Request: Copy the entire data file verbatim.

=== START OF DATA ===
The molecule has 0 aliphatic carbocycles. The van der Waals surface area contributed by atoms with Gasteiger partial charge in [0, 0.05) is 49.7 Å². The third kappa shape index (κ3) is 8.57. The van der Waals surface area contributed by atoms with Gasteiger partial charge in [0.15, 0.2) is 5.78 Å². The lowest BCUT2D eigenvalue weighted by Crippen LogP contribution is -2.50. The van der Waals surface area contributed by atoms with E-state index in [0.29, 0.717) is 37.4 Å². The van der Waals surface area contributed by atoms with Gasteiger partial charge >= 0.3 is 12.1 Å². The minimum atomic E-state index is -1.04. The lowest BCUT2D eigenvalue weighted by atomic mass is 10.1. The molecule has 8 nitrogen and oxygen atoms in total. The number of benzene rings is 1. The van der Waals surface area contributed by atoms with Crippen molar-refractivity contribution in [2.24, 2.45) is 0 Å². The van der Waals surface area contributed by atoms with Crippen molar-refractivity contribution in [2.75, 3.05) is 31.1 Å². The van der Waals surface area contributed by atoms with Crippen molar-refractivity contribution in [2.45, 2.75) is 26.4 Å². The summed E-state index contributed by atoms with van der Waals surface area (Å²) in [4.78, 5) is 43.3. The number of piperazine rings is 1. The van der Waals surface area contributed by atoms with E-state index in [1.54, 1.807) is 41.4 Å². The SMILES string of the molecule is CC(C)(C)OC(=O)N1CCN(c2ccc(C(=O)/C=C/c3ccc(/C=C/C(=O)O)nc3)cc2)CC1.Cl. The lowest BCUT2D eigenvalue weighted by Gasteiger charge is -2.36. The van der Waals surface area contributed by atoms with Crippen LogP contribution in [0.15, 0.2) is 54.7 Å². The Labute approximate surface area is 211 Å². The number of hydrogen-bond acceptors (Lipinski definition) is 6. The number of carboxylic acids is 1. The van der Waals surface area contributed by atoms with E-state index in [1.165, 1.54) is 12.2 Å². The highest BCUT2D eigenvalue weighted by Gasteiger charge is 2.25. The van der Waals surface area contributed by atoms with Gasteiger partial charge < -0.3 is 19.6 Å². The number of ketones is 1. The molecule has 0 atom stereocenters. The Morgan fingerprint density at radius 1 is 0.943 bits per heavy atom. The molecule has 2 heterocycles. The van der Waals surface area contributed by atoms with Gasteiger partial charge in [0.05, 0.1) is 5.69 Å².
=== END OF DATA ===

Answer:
The molecule has 0 aliphatic carbocycles. The van der Waals surface area contributed by atoms with Gasteiger partial charge in [0, 0.05) is 49.7 Å². The third kappa shape index (κ3) is 8.57. The van der Waals surface area contributed by atoms with Gasteiger partial charge in [0.15, 0.2) is 5.78 Å². The lowest BCUT2D eigenvalue weighted by Crippen LogP contribution is -2.50. The van der Waals surface area contributed by atoms with E-state index in [0.29, 0.717) is 37.4 Å². The van der Waals surface area contributed by atoms with Gasteiger partial charge >= 0.3 is 12.1 Å². The minimum atomic E-state index is -1.04. The lowest BCUT2D eigenvalue weighted by atomic mass is 10.1. The molecule has 8 nitrogen and oxygen atoms in total. The number of benzene rings is 1. The van der Waals surface area contributed by atoms with Crippen molar-refractivity contribution in [2.24, 2.45) is 0 Å². The van der Waals surface area contributed by atoms with Crippen molar-refractivity contribution in [2.75, 3.05) is 31.1 Å². The van der Waals surface area contributed by atoms with Crippen molar-refractivity contribution in [2.45, 2.75) is 26.4 Å². The summed E-state index contributed by atoms with van der Waals surface area (Å²) in [4.78, 5) is 43.3. The number of piperazine rings is 1. The van der Waals surface area contributed by atoms with E-state index in [1.54, 1.807) is 41.4 Å². The SMILES string of the molecule is CC(C)(C)OC(=O)N1CCN(c2ccc(C(=O)/C=C/c3ccc(/C=C/C(=O)O)nc3)cc2)CC1.Cl. The lowest BCUT2D eigenvalue weighted by Gasteiger charge is -2.36. The van der Waals surface area contributed by atoms with Crippen LogP contribution in [0.15, 0.2) is 54.7 Å². The Labute approximate surface area is 211 Å². The number of hydrogen-bond acceptors (Lipinski definition) is 6. The number of carboxylic acids is 1. The van der Waals surface area contributed by atoms with E-state index in [1.165, 1.54) is 12.2 Å². The highest BCUT2D eigenvalue weighted by Gasteiger charge is 2.25. The van der Waals surface area contributed by atoms with Gasteiger partial charge < -0.3 is 19.6 Å². The number of ketones is 1. The molecule has 0 atom stereocenters. The Morgan fingerprint density at radius 1 is 0.943 bits per heavy atom. The molecule has 2 heterocycles. The van der Waals surface area contributed by atoms with Gasteiger partial charge in [0.05, 0.1) is 5.69 Å².